RAF Cold War Jets! After victory in World War II, the RAF was to be further re-organized, as technological advances in air warfare saw the arrival of jet fighters and bombers. The first significant Cold War action of the RAF was its support to the Berlin Airlift in 1948 and 1949 which was originally designated Operation Knicker and Operation Carter-Paterson and later titled Operation Plainfare.
Although the United Kingdom did not base any RAF squadrons in Korea during the Korean War, several RAF pilots saw action while on exchange with the United States Air Force, mainly flying F-86 Sabres. They were credited with seven kills. Other RAF pilots flew Meteors in RAF squadrons on ground support attacks. Two flights of Army Cooperation aircraft flew in support of artillery spotting and reconnaissance. In addition, the two RAF squadrons of flying boats were based in Japan and flew maritime reconnaissance.
Before Britain developed its own nuclear weapons the RAF was provided with American nuclear weapons under Project E. After Britain developed its own nuclear weapons, the RAF's V bomber squadrons took sole responsibility for carrying the UK's nuclear deterrent until the development of the Royal Navy's Polaris submarines. Following the introduction of Polaris in 1968 the RAF's strategic nuclear role was reduced to a tactical one, using the WE.177 gravity bombs. This tactical role was continued by the V bombers into the 1980s and until 1998 by Tornado GR1s.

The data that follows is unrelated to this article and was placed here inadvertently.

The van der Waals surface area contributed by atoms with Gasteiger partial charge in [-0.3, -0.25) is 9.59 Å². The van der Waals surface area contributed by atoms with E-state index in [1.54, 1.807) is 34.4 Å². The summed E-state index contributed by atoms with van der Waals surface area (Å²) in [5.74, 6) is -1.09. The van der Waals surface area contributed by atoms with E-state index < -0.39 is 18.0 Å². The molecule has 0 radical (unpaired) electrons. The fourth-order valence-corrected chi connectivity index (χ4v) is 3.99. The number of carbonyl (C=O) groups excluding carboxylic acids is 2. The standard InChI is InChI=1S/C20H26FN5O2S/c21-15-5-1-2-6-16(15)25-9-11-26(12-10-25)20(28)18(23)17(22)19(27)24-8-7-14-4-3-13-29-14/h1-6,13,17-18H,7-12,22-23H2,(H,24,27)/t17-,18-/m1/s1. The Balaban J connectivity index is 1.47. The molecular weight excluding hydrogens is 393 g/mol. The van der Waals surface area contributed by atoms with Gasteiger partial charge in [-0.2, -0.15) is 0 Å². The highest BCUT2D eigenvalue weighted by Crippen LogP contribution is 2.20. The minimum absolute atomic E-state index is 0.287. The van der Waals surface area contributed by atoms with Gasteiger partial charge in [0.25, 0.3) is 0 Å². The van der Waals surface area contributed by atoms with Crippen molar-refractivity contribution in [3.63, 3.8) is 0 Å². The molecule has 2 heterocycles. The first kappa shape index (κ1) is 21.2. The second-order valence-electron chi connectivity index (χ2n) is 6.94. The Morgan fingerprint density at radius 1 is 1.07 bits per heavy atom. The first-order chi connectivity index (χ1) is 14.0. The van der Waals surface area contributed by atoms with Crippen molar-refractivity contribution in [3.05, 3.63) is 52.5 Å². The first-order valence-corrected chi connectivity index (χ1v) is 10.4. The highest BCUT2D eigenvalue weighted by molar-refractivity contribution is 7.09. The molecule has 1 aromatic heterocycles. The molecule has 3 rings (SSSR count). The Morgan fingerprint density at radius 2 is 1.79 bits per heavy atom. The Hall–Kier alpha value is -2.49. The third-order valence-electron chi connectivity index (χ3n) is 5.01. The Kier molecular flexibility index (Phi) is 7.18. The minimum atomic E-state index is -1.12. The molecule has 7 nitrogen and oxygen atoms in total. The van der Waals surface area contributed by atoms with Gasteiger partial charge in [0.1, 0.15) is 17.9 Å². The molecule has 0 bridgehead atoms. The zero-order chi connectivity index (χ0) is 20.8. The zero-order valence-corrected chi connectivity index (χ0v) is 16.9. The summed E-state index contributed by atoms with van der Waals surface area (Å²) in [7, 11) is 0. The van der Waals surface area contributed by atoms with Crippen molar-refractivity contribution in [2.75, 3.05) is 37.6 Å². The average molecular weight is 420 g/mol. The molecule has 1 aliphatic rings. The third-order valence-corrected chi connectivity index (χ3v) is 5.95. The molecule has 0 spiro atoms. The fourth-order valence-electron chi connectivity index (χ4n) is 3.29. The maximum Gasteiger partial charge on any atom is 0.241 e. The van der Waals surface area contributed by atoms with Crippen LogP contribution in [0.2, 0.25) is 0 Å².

The primary role of the RAF in the Cold War years was the defence of Western Europe against potential attack by the Soviet Union, with many squadrons based in West Germany. With the decline of the British Empire, global operations were scaled back, and RAF Far East Air Force was disbanded on 31 October 1971.
Despite this, the RAF fought in many battles in the Cold War period. In June 1948 the RAF commenced Operation Firedog against Malayan terrorists during the Malayan Emergency. Operations continued for the next 12 years until 1960 with aircraft flying out of RAF Tengah and RAF Butterworth. The RAF played a minor role in the Korean War, with flying boats taking part. From 1953 to 1956 the RAF Avro Lincoln squadrons carried out anti-Mau Mau operations in Kenya using its base at RAF Eastleigh. The Suez Crisis in 1956 saw a large RAF role, with aircraft operating from RAF Akrotiri and RAF Nicosia on Cyprus and RAF Luqa and RAF Hal Far on Malta as part of Operation Musketeer. The Konfrontasi against Indonesia in the early 1960s did see use of RAF aircraft, but due to a combination of deft diplomacy and selective ignoring of certain events by both sides, it never developed into a full scale war.
Tags: RAF Cold war Jets, RAF, Cold war Jets, Jetfighter, UK, airpower, Cold war, Conflict, Europe, Project E, Britain, Soviet Union, Communism, Nuclear Weapons, Guardian
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